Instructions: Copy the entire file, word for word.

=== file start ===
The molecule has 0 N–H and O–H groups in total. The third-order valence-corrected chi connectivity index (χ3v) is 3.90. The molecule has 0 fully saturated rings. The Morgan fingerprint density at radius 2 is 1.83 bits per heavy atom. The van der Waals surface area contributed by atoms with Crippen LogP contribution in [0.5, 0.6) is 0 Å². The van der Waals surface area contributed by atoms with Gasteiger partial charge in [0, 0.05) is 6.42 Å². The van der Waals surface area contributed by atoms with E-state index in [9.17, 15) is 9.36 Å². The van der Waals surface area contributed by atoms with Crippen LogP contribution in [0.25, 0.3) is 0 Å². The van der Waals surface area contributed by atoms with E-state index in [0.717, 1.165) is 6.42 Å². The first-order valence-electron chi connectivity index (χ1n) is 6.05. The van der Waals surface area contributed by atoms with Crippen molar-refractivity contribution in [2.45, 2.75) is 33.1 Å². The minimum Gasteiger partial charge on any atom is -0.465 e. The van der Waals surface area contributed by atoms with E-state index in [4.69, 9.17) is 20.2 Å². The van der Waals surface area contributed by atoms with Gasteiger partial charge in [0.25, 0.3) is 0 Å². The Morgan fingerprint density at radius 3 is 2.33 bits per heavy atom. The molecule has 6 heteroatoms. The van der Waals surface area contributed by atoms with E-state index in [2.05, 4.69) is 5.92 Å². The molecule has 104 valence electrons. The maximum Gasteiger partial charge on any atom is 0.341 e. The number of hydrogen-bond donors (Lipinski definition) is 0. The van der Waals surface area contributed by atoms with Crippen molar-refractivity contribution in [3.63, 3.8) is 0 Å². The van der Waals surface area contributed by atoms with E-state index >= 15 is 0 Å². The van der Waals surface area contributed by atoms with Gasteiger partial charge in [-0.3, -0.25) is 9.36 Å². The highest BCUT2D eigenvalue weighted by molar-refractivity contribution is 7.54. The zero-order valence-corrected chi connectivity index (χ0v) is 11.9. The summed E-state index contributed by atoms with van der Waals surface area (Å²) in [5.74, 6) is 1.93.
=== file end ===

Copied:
The molecule has 0 N–H and O–H groups in total. The third-order valence-corrected chi connectivity index (χ3v) is 3.90. The molecule has 0 fully saturated rings. The Morgan fingerprint density at radius 2 is 1.83 bits per heavy atom. The van der Waals surface area contributed by atoms with Crippen LogP contribution in [0.5, 0.6) is 0 Å². The van der Waals surface area contributed by atoms with Gasteiger partial charge in [0, 0.05) is 6.42 Å². The van der Waals surface area contributed by atoms with E-state index in [9.17, 15) is 9.36 Å². The van der Waals surface area contributed by atoms with Crippen LogP contribution in [0.25, 0.3) is 0 Å². The van der Waals surface area contributed by atoms with E-state index in [0.717, 1.165) is 6.42 Å². The first-order valence-electron chi connectivity index (χ1n) is 6.05. The van der Waals surface area contributed by atoms with Crippen molar-refractivity contribution in [2.45, 2.75) is 33.1 Å². The minimum Gasteiger partial charge on any atom is -0.465 e. The van der Waals surface area contributed by atoms with E-state index in [4.69, 9.17) is 20.2 Å². The van der Waals surface area contributed by atoms with Gasteiger partial charge in [0.25, 0.3) is 0 Å². The Morgan fingerprint density at radius 3 is 2.33 bits per heavy atom. The molecule has 6 heteroatoms. The van der Waals surface area contributed by atoms with E-state index in [2.05, 4.69) is 5.92 Å². The molecule has 104 valence electrons. The maximum Gasteiger partial charge on any atom is 0.341 e. The number of hydrogen-bond donors (Lipinski definition) is 0. The van der Waals surface area contributed by atoms with Crippen molar-refractivity contribution in [3.63, 3.8) is 0 Å². The van der Waals surface area contributed by atoms with E-state index >= 15 is 0 Å². The van der Waals surface area contributed by atoms with Gasteiger partial charge in [-0.3, -0.25) is 9.36 Å². The highest BCUT2D eigenvalue weighted by molar-refractivity contribution is 7.54. The zero-order valence-corrected chi connectivity index (χ0v) is 11.9. The summed E-state index contributed by atoms with van der Waals surface area (Å²) in [5.74, 6) is 1.93.